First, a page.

to dampen any general ardor.
By the seventeenth century, the Hermetic books had enjoyed
intermittent popularity in Europe for some 150 years. The coming of
the Protestant Reformation and the ensuing religious strife,
however, stimulated a tendency toward rationalistic orthodoxy in all
quarter. Another factor was the work of the scholar Isaac Casaubon,
who used internal evidence in the texts to prove that they had been
written, not by a contemporary of Moses, but early in the Christian
By the eighteenth century, the Hermetic teachings were
totally eclipsed, and the new scholarship, which prided itself on
its opposition to everything it called "superstition," took a dim
view of this ancient fountainhead of mystical and occult lore. There
wasn't even a critical, academically respectable edition of the
Corpus Hermeticum until Walter Scott's Hermetica
appeared in 1924.
If one needs an example of how egregiously academic scholarship can
err and then persist in its errors, one need only contemplate the
"official" scholarly views of the Hermetic books over the 150-year
period up to the middle of the twentieth century. The general view
was that these writings were Neoplatonic or anti-Christian
forgeries, of no value to the study of religion. By the middle
of the nineteenth century, such scholars as Gustave Parthey
and Louis Menard
began to raise objections to the forgery theory, but it took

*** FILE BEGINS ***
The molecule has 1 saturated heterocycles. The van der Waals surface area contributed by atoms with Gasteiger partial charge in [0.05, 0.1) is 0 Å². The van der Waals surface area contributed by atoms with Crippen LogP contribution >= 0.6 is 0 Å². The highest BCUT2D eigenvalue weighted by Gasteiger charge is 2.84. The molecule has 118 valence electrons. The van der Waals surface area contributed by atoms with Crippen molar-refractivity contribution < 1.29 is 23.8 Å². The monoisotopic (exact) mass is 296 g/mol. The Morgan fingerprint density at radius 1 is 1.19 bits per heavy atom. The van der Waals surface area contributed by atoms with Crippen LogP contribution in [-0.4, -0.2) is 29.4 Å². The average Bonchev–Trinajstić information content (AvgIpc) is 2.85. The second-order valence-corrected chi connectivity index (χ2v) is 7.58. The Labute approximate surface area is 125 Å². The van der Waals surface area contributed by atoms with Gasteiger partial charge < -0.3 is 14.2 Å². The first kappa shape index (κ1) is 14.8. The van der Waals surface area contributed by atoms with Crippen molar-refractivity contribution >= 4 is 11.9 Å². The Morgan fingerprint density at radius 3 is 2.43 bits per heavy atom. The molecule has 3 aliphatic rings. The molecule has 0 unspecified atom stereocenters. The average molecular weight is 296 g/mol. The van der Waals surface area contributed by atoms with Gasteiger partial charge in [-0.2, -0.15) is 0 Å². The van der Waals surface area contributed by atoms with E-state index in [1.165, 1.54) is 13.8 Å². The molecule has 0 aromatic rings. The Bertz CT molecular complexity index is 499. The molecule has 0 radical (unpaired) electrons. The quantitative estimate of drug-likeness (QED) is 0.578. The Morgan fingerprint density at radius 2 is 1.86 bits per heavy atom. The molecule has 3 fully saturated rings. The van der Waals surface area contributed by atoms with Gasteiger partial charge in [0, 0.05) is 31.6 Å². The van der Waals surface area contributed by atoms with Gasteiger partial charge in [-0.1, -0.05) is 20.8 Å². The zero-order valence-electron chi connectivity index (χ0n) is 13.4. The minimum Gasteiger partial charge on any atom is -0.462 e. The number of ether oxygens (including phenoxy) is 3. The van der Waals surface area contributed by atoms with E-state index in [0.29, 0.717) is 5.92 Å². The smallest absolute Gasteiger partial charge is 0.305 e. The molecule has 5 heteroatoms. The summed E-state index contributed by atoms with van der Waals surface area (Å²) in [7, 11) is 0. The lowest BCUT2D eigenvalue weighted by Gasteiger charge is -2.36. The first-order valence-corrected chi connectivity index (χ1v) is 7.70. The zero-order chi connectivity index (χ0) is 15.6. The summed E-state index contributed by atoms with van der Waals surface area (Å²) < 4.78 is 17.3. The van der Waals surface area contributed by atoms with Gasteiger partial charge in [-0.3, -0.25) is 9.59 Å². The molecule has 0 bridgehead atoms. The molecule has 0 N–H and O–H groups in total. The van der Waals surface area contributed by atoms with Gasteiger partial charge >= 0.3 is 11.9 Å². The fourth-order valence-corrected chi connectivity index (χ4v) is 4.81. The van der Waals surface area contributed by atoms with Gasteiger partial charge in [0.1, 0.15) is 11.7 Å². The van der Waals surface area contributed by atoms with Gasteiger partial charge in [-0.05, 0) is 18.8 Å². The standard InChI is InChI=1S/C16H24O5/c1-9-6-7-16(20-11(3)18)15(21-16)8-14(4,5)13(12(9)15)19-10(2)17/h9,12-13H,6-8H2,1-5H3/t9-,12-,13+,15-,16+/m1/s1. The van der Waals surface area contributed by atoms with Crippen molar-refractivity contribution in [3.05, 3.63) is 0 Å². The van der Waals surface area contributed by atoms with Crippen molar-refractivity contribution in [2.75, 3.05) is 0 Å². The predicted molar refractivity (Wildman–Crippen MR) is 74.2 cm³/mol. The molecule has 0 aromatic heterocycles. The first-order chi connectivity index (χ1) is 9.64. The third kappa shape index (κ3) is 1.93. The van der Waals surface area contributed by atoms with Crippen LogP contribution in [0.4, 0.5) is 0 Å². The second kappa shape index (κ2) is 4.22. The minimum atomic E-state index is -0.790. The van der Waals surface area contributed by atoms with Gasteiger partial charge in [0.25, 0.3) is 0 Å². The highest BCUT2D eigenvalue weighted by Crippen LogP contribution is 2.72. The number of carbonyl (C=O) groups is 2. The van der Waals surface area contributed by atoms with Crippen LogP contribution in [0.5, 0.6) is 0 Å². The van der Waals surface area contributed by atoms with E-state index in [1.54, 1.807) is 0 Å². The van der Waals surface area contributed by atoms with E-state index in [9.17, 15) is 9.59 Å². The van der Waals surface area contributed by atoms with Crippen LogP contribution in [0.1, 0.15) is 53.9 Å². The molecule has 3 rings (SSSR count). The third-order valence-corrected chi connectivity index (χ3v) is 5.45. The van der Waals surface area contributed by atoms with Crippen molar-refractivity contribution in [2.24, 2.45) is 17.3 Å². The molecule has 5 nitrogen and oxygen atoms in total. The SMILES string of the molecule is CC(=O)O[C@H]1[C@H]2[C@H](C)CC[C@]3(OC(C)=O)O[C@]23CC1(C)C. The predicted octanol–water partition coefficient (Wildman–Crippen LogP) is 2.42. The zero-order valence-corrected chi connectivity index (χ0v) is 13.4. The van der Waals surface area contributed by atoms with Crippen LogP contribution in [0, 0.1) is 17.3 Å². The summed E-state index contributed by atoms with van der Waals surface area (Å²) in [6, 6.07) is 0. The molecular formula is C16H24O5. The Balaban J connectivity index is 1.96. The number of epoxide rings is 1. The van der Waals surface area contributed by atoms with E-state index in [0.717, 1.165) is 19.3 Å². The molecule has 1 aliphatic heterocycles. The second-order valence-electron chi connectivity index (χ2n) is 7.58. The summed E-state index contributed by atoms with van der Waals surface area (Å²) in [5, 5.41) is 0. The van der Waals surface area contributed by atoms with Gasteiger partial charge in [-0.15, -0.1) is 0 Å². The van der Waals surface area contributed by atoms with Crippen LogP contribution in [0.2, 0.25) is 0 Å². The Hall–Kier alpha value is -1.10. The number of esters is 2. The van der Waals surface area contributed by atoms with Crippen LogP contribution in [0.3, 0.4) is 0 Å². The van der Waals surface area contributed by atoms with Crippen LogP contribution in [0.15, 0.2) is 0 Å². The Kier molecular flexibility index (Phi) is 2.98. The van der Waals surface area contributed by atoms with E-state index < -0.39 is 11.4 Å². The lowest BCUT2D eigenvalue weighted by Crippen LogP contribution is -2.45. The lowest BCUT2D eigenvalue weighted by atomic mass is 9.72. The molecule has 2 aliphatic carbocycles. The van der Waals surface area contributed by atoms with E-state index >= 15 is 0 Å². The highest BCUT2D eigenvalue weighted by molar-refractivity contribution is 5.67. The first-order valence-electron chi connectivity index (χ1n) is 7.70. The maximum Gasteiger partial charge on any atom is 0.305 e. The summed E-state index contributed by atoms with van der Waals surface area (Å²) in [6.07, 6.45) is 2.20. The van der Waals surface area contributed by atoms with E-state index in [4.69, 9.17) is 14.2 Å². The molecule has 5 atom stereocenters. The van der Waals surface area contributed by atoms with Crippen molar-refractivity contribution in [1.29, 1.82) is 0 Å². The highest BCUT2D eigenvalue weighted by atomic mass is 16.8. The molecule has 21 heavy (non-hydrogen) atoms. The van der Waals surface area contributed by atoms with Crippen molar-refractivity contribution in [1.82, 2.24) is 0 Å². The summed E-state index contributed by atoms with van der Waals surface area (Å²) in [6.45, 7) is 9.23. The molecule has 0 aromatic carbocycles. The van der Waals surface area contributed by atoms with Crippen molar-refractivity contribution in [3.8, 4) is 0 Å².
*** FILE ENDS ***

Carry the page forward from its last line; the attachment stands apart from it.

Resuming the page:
another 50 years for their views to gain a hearing.
Connection and the Hermetic Renaissance
and the creative fire that unite the polarities.
D. Stolcius vn
Stolcenbeerg, Viridarium chymicum, Frankfurt, 1624
Although the Hermetic
system has undeniably influenced much of the best of Christian
thought, the most abiding impact of Hermeticism on Western
culture came about by way of the heterodox mystical, or occult,
tradition. Renaissance occultism, with its alchemy, astrology,
ceremonial magic, and occult medicine, became saturated with the
teachings of the Hermetic books. This content has remained a
permanent part of the occult transmissions of the West, and, along
with Gnosticism and Neoplatonism, represents the
foundation of all the major Western occult currents. Hermetic
elements are demonstrably present in the school of Jacob Boehme
and in the Rosicrucian and Masonic movements, for example.
It was not long before this tradition, wedded to secret orders of
initiates and their arcane truths, gave way to a more public
transmission of their teachings. This occurred initially by way of